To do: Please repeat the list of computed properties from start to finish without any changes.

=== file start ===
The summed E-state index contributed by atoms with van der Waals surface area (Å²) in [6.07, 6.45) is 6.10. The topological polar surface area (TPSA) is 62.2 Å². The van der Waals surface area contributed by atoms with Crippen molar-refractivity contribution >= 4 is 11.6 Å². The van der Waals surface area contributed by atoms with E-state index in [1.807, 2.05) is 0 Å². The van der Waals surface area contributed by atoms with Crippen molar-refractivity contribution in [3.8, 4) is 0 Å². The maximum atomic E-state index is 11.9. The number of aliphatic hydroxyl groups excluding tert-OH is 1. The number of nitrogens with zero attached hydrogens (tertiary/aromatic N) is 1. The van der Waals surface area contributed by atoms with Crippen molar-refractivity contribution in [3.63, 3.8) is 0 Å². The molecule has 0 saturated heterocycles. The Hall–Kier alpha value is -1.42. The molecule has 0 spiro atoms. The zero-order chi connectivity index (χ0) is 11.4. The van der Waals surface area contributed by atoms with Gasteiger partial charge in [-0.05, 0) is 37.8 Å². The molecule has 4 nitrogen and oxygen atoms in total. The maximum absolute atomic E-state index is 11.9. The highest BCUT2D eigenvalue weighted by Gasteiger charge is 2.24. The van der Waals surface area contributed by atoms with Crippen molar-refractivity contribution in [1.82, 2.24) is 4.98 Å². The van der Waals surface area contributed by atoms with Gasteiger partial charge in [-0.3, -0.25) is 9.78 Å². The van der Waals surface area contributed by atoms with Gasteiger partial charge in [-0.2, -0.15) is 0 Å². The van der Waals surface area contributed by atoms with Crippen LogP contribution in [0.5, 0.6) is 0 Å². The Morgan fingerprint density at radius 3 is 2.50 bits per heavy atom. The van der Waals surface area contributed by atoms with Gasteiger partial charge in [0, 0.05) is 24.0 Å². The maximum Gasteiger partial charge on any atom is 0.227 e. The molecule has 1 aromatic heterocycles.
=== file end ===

The summed E-state index contributed by atoms with van der Waals surface area (Å²) in [6.07, 6.45) is 6.10. The topological polar surface area (TPSA) is 62.2 Å². The van der Waals surface area contributed by atoms with Crippen molar-refractivity contribution >= 4 is 11.6 Å². The van der Waals surface area contributed by atoms with E-state index in [1.807, 2.05) is 0 Å². The van der Waals surface area contributed by atoms with Crippen molar-refractivity contribution in [3.8, 4) is 0 Å². The maximum atomic E-state index is 11.9. The number of aliphatic hydroxyl groups excluding tert-OH is 1. The number of nitrogens with zero attached hydrogens (tertiary/aromatic N) is 1. The van der Waals surface area contributed by atoms with Crippen molar-refractivity contribution in [3.63, 3.8) is 0 Å². The molecule has 0 saturated heterocycles. The Hall–Kier alpha value is -1.42. The molecule has 0 spiro atoms. The zero-order chi connectivity index (χ0) is 11.4. The van der Waals surface area contributed by atoms with Gasteiger partial charge in [-0.05, 0) is 37.8 Å². The molecule has 4 nitrogen and oxygen atoms in total. The maximum absolute atomic E-state index is 11.9. The highest BCUT2D eigenvalue weighted by Gasteiger charge is 2.24. The van der Waals surface area contributed by atoms with Crippen molar-refractivity contribution in [1.82, 2.24) is 4.98 Å². The van der Waals surface area contributed by atoms with Gasteiger partial charge in [-0.3, -0.25) is 9.78 Å². The van der Waals surface area contributed by atoms with Gasteiger partial charge in [-0.2, -0.15) is 0 Å². The van der Waals surface area contributed by atoms with Crippen LogP contribution in [0.5, 0.6) is 0 Å². The Morgan fingerprint density at radius 3 is 2.50 bits per heavy atom. The van der Waals surface area contributed by atoms with Gasteiger partial charge in [0, 0.05) is 24.0 Å². The maximum Gasteiger partial charge on any atom is 0.227 e. The molecule has 1 aromatic heterocycles.